Monday, August 10, 2009

Using Call Options

In Preparing to put Funds Back into Stocks, one strategy I am using is to buy call options on certain stocks that I think will advance a lot. Thus, for the small cost of the option price, I can have significant upside gains, while limiting the downside to only the option price.

For reference, buying a call gives the owner the right, but not the obligation, to buy a stock at a certain price before the expiration date. Selling (writing) a call obligates the writer of the call to sell a stock at a certain price up to the expiration date. For a more detailed definition see this Wikipedia article on call options.

For example, many market strategists believe that technology companies, e.g. Cisco (CSCO), Microsoft (MSFT) and Intel (INTC), will lead the economy out of this recession. Therefore, own these stocks would be profitable as the economy recovers. However, I think there is a reasonable opportunity for another dip in the economy before a longer term recovery. In such an instance, investment in these stocks might result in large short term losses.

To minimize short term losses, and participate in a short term rally, I am choosing to buy call options on selected stocks. For example, I recently purchased Intel options that expire on Jan 2010 (strike 22.50) and Jan 2011 (strike 30) for a price of $43 and $31, respectively, per contract. If Intel rises above $22.50 before January 15, 2010 or $30 before January 21, 2011, I will make at least $100 per contract for every dollar above the strike price. However, if Intel closes below the strike price after the expiration date, then I will only lose the $43 or $31 per contract.

Since Intel is current around $18.50, the stock can rise up to $4 and I would still lose my option payment in January, 2010. However, if Intel falls to $4 per share, I will only lose my option payment of $43 per contract (or $.043 per share). Thus, for me a call option is low risk way for us to participate in a short term advance in the market, without large potential loss if the market goes down.

Disclosure: At time of publication, we own Intel calls in our trading account, and shares of Intel, Cisco and Microsoft in our managed accounts.

For more on Strategies and Plans, check back every Monday for a new segment.

This is not financial or investing advice. Please consult a professional advisor.

Copyright © 2009 Achievement Catalyst, LLC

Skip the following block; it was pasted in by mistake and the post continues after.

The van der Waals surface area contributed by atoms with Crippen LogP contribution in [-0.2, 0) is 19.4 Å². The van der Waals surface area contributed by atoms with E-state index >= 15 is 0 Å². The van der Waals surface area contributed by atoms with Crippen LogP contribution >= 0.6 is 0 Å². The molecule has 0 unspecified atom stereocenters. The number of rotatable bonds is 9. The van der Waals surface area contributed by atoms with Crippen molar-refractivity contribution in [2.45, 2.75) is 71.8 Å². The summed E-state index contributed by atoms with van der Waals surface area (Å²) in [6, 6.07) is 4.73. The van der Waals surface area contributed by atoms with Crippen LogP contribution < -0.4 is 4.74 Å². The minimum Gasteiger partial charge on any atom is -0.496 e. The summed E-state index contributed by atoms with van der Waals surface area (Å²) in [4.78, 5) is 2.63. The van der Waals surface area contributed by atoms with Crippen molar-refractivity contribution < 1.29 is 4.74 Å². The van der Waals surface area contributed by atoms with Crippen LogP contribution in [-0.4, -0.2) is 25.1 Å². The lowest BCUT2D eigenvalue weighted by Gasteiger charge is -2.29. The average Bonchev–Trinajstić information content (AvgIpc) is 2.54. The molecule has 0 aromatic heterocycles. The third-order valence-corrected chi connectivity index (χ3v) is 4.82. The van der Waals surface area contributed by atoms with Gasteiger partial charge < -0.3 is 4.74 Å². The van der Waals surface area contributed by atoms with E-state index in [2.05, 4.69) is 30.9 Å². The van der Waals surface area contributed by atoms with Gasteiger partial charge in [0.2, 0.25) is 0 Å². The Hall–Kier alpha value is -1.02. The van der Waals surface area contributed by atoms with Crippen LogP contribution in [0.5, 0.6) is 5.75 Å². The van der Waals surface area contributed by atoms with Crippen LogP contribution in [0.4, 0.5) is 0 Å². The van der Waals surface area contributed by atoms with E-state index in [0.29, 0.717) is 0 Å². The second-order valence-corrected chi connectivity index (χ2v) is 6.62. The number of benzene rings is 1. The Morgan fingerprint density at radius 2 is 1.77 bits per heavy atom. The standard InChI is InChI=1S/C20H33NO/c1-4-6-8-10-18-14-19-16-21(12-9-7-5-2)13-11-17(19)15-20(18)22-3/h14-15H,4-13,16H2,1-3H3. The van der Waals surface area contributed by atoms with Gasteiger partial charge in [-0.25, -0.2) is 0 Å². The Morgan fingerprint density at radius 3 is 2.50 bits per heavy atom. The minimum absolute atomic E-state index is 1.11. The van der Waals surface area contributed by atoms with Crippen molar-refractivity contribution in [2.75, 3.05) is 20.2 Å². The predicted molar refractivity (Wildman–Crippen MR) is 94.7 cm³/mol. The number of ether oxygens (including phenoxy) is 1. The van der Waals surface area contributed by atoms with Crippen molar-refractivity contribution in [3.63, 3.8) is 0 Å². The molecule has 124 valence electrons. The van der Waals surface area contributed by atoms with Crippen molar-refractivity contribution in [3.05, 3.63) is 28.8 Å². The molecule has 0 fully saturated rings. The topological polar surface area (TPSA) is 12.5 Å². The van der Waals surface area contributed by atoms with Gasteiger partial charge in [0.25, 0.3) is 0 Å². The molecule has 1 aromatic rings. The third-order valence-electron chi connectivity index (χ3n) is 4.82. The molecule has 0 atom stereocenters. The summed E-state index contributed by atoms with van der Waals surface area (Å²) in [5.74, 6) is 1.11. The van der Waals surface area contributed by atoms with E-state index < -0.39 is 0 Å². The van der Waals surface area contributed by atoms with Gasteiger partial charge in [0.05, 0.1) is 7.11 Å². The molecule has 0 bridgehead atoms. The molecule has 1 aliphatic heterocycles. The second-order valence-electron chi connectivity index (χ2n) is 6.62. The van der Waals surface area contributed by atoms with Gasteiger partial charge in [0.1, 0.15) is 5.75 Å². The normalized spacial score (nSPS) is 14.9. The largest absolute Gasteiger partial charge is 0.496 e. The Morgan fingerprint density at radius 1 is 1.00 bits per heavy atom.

pfstock said...

First of all, I want to wish you good luck with this strategy since I also own shares of Intel. I was previously approved for options trading in my brokerage accounts, but I haven't actually executed any options trades. The reasons may not be what you would guess...

I'm concerned about properly recording option trades on my tax return. Could you shed some light on this topic? I also noticed that you previously wrote about your tax return weighing more than a pound, and that you recently needed to file an extension for your tax return. Is this related to your trading activity?

Super Saver said...


Thanks for your comment and good luck to you also on Intel.

In answer to your question, I treat option trades the same as stock trades. Buying options is like buying a stock. The purchase happens first, followed by a sale (or expiration). Writing options is like shorting a stock, in which the sale (or short) happens first followed by a buy (to close) or expiration. In both cases, sale price minus buy price equals the profit or loss, irrespective of the order in which they occurred. The main difference from stock trades is that sometimes an option will expire worthless, making either the final sale or final buy price equal to zero. As with stock transactions, the information is recorded on Schedule D. Hopefully, I've answered your question. If not, let me know.

While our tax return weight was due to trading activity, it wasn't my personal trading. One of our taxable managed accounts had very high trading activity. Instead of filling out Schedule D with hundreds of trades, I chose the option of sending in the gain/loss summary from the brokerage, which the IRS accepts as a alternative to providing details.

However, filing for an extension is not related to trading activity. I just like the extra time to make sure I do thorough job in preparing our tax return.